The loss of a valued friend is a harsh reality—it hurts! When the ties of a connected and valuable friendship are severed, even temporarily, the results can be devastating. Emotional anguish between friends can spring from hurtful actions or circumstances.
Articles on Friendship from SocialJane.com
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Maggie was my closest number one girlfriend in life. We’d shared everything that mattered, every day, for what felt like forever. And then, like a bad dream in slow motion, she quietly began her exit from my life, without ever uttering a single word about it to me. It retrospect, it was the perfect recipe of avoidance, unreturned phone calls, weekly plans suddenly cancelled, e-mails silently ignored.
I believe the saying, “Life is what happens to you when you’re busy making other plans” has been credited to the soulful artist John Lennon. Most of us would interpret that wisdom to mean that though we design grand plans, checklists, and blue prints for life all with the intent to create the life we think we want, that which is the other finds us. We imagine, we dream, we plan, we schedule and then we begin to check off the boxes that contain our lives, but in the end isn’t it the interruptions that define it?
Let’s face it: dating is tough, and will challenge even the most confident woman. Who hasn’t felt ill at ease on a date with a man you hardly know, or felt too intimidated to strike up a conversation with that hottie at your gym? And you’ve probably tried different ways to meet men, from the perils of dating at the office to the adventures of dating online. These methods can work, but as you know, they have obvious downsides.
Franklin D. Roosevelt is quoted as saying: “When you come to the end of your rope, tie a knot and hang on.” And I have found that when facing challenges in our lives, it’s nice to know that you have true friends who will not only throw you the rope, but help you tie the knot.
In constructing Twisted, I heard from over 3,000 women, ages 18-86, read thousands of pages of research and related material, and drew on the wisdom of psychologists, sociologists, neuroscientists, anthropologists, gender studies specialists, and even some icons of popular culture. My goal? To increase awareness about the profound influence we females often have on one another (for better but sometimes, sadly, for worse) and about the hidden, lingering hurts and struggles that result from our inhumanity. I’ve hoped to prompt reflection, trigger new dialogues, and maybe, just maybe, inspire a little social change. Gratifying work. But in 2011 I’ll be shifting gears slightly and taking my own advice by focusing on the more positive aspects of all this—celebrating and nurturing my wonderful girlfriendships and renewing efforts to reach out and make some more.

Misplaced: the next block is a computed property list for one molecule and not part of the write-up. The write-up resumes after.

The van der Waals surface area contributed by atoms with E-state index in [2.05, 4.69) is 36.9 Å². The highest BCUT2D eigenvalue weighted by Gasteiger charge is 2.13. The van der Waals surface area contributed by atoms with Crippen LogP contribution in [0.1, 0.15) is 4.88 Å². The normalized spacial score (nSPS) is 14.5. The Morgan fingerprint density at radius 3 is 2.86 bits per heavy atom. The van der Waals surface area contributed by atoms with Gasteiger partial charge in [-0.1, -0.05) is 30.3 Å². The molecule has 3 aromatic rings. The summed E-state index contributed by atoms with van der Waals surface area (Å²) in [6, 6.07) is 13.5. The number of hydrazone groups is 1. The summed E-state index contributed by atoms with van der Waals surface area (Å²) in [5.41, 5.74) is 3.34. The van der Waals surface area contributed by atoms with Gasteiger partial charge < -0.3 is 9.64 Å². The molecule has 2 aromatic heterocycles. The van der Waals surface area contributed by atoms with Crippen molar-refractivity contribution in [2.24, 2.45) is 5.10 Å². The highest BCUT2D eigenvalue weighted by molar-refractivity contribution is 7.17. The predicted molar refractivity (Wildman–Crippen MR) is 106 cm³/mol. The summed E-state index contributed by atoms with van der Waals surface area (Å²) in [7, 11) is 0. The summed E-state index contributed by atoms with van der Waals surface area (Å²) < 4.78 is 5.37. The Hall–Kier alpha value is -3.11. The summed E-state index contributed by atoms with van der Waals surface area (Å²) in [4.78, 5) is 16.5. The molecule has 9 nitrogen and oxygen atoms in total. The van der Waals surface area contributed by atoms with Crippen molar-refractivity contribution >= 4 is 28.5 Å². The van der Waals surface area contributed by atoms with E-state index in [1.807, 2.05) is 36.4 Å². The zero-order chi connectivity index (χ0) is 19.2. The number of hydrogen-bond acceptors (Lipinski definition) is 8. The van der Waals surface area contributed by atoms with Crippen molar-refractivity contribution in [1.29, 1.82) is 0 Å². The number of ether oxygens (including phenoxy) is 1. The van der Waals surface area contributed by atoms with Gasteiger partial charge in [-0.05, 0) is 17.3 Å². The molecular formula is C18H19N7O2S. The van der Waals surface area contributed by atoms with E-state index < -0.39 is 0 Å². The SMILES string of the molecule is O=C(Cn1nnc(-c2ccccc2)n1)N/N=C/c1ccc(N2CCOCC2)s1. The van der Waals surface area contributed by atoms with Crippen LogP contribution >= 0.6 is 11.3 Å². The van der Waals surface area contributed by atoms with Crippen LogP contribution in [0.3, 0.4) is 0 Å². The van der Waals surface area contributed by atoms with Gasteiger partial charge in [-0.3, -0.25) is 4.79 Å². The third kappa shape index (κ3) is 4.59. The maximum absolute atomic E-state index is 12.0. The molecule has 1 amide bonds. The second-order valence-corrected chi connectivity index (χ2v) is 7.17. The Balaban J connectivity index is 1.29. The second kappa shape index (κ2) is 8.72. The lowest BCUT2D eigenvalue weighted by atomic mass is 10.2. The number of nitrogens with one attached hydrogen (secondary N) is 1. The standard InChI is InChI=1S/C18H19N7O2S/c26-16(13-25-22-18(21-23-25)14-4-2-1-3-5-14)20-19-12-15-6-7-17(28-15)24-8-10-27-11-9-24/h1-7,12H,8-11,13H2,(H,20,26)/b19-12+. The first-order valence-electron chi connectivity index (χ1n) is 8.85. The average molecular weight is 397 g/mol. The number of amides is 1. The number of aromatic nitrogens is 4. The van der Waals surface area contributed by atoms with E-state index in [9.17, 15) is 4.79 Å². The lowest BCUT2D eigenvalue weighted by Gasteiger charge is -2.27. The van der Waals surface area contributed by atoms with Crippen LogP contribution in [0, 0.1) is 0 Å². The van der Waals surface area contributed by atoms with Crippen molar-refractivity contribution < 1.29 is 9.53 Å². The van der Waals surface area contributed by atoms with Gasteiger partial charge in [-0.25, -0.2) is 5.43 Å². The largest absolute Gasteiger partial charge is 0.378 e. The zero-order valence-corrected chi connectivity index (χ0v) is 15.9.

Although in theory, if not in practice, when we're ready to give up our unhealthy friendships, deciphering the friend worth ditching and the friend worth keeping remains an issue. It's worth exploring at the start of a new year and a new decade, when we feel wise, informed, and fortified, the reasons why we are willing to keep certain friends and do a clean sweep of a few others.
While people haven’t “forgotten” your husband, it is much easier for everyone else to “move on” with their lives than it is for you. The fact is that others are not going to be affected by the loss of your husband in the same profound way as you are, for one obvious reason—they aren't the widow. Absolutely no one is going feel this loss in the same way you do. Furthermore, it is a general fact of life that people are uncomfortable with the topic of loss, and simply don’t know what to say to you. (When people forgot that the words, “I’m so sorry.” are truly sufficient, I do not know.)
Often women ask, “What would I do without my friends?” If we have first-class friends, they help us laugh; allow us to grieve and cry; listen to us when we are happy or upset; and share ideas about relationships, work, life. Indeed, healthy friendships may be one of the best things that can happen to us. Such relationships are joyful, fun, powerful, almost miraculous.
Being that we are a “friendship site,” we at SocialJane.com always appreciate hearing expert opinion on friendship, and women’s friendships in particular. So we rounded up a host of questions based on common experiences of SocialJane.com members, and took them to an expert in the field of human behavior, Dr. Karen Dill.
Ah, the empty nest mom! She is the ultimate picture of contradiction. For years she pushed, she prodded, she worked around the clock to mold and shape her little darlings into real people . . . people of whom she could be proud. Then, just about the time she had them looking, acting and smelling like adults . . . they flew the coop!
Showing 1-11 of 11 articles